Grandpa Gordon was only a passable student in school, he spent most of his time looking out the window and daydreaming. His thoughts were of soaring like a bird in the blue skies. He wanted to experience the freedom of the open air. When the World War I aces would come to town for their barnstorming shows, he was always there to see their amazing acrobatic flying stunts. Not in his wildest imagination did he ever think that he would someday be a fighter pilot.
Minneapolis was not only the closest metropolitan area to Sauk Centre, it was the largest city in Minnesota with a 1930 popultaion of 464,356 people. So, young Grandpa Gordon being the adventurous sort found himself spending a lot of time there. Poor little Sauk Centre only had a population of 2,716 in the 1930 census, so there was no comparison and had little draw for him. The city also had a large Jewish population so Grandpa Gordon inevitably had several Jewish friends. So when Hitler came into power in 1933, Grandpa Gordon became quickly versed in the events transpiring in Germany. So when Germany invaded Poland in 1939 and France, England, Australia, New Zealand, Nepal, South Africa, Oman, Kuwait, Bahrain and Canada declared war on Germany soon afterwards, he was chomping at the bit to go to Europe to fight the Germans. He had lisetened to the horror stories from his Jewish friends for the last 6 years so he was in no mood to wait for the US when it became apparent that they were not to immediately step in and help out. So when he heard that concerned American citizens were crossing the Canadian border and joining the military, especially the Royal Canadian Air Force he immediately knew what he had to do. (By 1941, some 1,200 Americans comprising 10 percent of officers in the Royal Canadian Air Force (RCAF) and nearly 10,000 Americans had joined the Canadian Army.) So he told his parents what his plans were. They, both being astute individuals knew that their son was not happy with his life as it was and realized that he needed to do something besides work on their corn and wheat farm.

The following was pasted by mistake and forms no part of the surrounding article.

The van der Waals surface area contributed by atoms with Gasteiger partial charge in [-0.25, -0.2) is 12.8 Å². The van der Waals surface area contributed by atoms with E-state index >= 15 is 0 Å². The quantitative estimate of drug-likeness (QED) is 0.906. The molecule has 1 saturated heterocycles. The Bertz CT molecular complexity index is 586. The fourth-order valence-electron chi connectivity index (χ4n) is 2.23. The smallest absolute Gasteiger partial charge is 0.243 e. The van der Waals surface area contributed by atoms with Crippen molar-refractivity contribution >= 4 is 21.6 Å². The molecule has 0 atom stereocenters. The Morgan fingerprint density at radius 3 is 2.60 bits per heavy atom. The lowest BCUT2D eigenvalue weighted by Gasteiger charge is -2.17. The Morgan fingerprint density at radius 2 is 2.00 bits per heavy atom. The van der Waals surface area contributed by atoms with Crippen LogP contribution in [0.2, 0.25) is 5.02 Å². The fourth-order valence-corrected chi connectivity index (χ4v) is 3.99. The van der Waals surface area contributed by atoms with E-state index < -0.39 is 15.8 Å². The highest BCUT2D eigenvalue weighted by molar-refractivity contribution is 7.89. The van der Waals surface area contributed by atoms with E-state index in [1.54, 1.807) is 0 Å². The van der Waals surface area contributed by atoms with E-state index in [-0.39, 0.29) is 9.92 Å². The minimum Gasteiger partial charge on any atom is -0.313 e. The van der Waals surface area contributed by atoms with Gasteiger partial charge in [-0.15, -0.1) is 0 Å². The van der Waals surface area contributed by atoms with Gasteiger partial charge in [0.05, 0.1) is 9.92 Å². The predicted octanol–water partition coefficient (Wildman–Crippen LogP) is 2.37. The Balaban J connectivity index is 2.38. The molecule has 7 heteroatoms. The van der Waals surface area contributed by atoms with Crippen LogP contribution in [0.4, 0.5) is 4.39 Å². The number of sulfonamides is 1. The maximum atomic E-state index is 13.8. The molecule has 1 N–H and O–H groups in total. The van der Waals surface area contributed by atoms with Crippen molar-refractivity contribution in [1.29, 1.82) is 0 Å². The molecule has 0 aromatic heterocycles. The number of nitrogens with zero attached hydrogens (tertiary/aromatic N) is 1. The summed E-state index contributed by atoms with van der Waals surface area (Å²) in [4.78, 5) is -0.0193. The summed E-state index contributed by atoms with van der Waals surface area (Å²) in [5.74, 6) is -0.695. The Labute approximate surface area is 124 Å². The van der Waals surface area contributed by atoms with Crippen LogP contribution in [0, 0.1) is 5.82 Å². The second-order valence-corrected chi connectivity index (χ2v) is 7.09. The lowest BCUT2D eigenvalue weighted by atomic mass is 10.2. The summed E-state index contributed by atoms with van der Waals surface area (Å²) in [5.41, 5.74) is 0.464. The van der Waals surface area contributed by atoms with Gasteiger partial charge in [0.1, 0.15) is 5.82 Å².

One little aside, while it was commendable that Americans joined the fight against the Axis forces, the U.S. was still neutral. To help matters along the RCAF relied on the Clayton Night Committee. It was the brainwave of Billy Bishop and was a private organization based out of New York. It acted as a liaison for the American volunteers. Thanks to the work by this committee the volunteers did not have to swear allegiance to King George VI, an act which would have deprived them of American citizenship.
They were prepared for this day because even though they were finally successful in the farming endeavour, they wanted something better for their kids. They wanted them to go to college so that they had options. They would also be happy if some of their children chose to carry on the family business. But deep down they knew that Grandpa Gordon was going to be taking a very different path in his life. Since Grandpa Gordon was born on July 10, 1922 he would not reach legal age until 1940. So he had to cool his jets for close to a year before he could enter the military. However, to show their support for their son and to ensure that there was no difficulty for him they signed the requisite consent forms that he brought with him to Canada. Since funds were tight for their son they bought and paid for the train tickets that he needed to get to Toronto, Canada from Sauk Centre. Toronto was fast becoming the recruiting station for American recruits. In the fall of 1940, they were accepting applicants for both the infantry as well as the air corps.